for National Geographic News
It's Chile's raging scientific controversy: How does that robot work?
Manuel Salinas, a 39-year-old inventor, claims he has built a machine that has extraordinary capabilities for finding buried objects.
In less than a year, Salinas says, he has helped solve two of the highest profile criminal cases in this South American country. And now that university lab tests seem to confirm that his robot works, mining and oil corporations are flooding him with business plans, Salinas says.
How this machine functions is still an "industrial secret," Salinas said. But ask him for proof that it works and he'll hand you a pile of press clippings on the device, called Geo-Radar or Arturito (a play on the name of Star Wars robot R2-D2).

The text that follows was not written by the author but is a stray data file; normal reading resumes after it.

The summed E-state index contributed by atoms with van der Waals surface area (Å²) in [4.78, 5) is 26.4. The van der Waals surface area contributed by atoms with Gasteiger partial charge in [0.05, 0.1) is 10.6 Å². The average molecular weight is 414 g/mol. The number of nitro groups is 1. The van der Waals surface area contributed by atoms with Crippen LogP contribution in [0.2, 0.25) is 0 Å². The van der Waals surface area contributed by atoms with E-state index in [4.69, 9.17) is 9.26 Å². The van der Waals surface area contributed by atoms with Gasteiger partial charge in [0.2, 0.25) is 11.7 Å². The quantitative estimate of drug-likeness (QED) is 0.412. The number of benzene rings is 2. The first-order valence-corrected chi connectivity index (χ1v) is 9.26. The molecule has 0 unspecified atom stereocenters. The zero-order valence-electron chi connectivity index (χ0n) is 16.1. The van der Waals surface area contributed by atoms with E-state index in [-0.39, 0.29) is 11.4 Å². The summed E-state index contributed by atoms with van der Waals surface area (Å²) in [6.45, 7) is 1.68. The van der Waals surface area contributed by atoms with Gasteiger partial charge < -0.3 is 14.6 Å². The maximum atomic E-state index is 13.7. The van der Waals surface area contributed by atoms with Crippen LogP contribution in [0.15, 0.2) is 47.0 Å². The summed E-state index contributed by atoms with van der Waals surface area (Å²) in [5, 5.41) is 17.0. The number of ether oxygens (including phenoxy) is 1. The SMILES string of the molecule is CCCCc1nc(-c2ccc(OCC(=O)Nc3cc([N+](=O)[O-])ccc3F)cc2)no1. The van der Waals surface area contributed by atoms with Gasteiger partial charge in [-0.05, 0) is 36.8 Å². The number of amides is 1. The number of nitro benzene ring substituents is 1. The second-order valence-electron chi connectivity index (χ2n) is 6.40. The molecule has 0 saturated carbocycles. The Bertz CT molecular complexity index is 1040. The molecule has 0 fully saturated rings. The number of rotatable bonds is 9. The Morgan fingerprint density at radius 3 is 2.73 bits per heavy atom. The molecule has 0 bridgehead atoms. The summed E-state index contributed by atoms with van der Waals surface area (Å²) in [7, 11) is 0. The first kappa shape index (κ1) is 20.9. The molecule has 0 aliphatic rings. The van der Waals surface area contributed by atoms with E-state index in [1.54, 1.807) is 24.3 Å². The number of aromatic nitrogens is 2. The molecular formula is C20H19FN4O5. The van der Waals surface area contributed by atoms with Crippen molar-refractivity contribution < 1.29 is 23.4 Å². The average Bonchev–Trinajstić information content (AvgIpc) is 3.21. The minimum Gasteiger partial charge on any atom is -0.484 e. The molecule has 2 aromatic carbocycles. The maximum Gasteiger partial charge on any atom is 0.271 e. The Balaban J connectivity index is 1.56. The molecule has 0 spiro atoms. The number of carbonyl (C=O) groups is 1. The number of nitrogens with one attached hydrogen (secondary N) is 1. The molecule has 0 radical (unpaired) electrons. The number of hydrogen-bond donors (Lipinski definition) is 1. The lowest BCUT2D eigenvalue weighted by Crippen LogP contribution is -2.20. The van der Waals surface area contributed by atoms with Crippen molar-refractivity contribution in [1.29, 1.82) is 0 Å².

The first public use of the Geo-Radar technology was in the case of Luis Francisco Yuraszeck, a Chilean businessman who had been missing since March 2004.
In July 2005 Policía Investigaciones de Chile, the local equivalent of Scotland Yard, asked Salinas to help on the case.
Salinas took his robot to a rural farmhouse selected by the police. With reporters watching, the robot scanned the landscape. Within two hours, Geo-Radar provided an exact location of Yuraszeck's body, buried under 12 feet (4 meters) of cement.
Arturo Herrera, general director of Investigaciones de Chile, publicly acknowledged the effectiveness of the Geo-Radar technology in locating the body.
Buried Weapons, Treasure
Hearing the news, investigative judge Jorge Cepeda requested Salinas' help in solving a decades-old case.
In the 1960s a violent sect of about 300 German immigrants had built a 33,000-acre (13,000-hectare) compound known as Colonia Dignidad, later renamed Villa Baviera.
Recently a judicial order shutting down the colony led to evidence that the group had stashed thousands of pounds of armaments. But where?